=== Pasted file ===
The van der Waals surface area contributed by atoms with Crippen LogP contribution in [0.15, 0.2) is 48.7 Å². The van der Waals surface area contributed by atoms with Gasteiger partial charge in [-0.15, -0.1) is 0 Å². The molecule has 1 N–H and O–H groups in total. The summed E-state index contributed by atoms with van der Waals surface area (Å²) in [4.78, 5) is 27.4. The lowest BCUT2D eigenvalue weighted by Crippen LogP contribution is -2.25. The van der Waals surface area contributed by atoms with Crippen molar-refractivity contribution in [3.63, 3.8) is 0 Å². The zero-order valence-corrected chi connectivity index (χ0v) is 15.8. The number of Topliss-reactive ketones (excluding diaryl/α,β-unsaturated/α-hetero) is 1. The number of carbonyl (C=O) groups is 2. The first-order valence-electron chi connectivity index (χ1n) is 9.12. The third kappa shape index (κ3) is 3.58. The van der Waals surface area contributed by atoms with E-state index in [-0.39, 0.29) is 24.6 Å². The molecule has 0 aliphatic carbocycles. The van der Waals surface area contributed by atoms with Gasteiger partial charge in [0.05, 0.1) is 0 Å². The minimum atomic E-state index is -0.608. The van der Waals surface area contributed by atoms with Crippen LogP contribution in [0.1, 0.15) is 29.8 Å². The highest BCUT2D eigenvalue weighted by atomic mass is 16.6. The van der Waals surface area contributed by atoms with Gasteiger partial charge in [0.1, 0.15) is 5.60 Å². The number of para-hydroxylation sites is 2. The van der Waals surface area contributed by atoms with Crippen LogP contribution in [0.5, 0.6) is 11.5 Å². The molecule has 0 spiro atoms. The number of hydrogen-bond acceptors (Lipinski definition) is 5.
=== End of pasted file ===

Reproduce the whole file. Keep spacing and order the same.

The van der Waals surface area contributed by atoms with Crippen LogP contribution in [0.15, 0.2) is 48.7 Å². The van der Waals surface area contributed by atoms with Gasteiger partial charge in [-0.15, -0.1) is 0 Å². The molecule has 1 N–H and O–H groups in total. The summed E-state index contributed by atoms with van der Waals surface area (Å²) in [4.78, 5) is 27.4. The lowest BCUT2D eigenvalue weighted by Crippen LogP contribution is -2.25. The van der Waals surface area contributed by atoms with Crippen molar-refractivity contribution in [3.63, 3.8) is 0 Å². The zero-order valence-corrected chi connectivity index (χ0v) is 15.8. The number of Topliss-reactive ketones (excluding diaryl/α,β-unsaturated/α-hetero) is 1. The number of carbonyl (C=O) groups is 2. The first-order valence-electron chi connectivity index (χ1n) is 9.12. The third kappa shape index (κ3) is 3.58. The van der Waals surface area contributed by atoms with E-state index in [-0.39, 0.29) is 24.6 Å². The molecule has 0 aliphatic carbocycles. The van der Waals surface area contributed by atoms with Gasteiger partial charge in [0.05, 0.1) is 0 Å². The minimum atomic E-state index is -0.608. The van der Waals surface area contributed by atoms with Crippen LogP contribution in [0.1, 0.15) is 29.8 Å². The highest BCUT2D eigenvalue weighted by atomic mass is 16.6. The van der Waals surface area contributed by atoms with Gasteiger partial charge in [0.1, 0.15) is 5.60 Å². The number of para-hydroxylation sites is 2. The van der Waals surface area contributed by atoms with Crippen LogP contribution in [0.5, 0.6) is 11.5 Å². The molecule has 0 spiro atoms. The number of hydrogen-bond acceptors (Lipinski definition) is 5.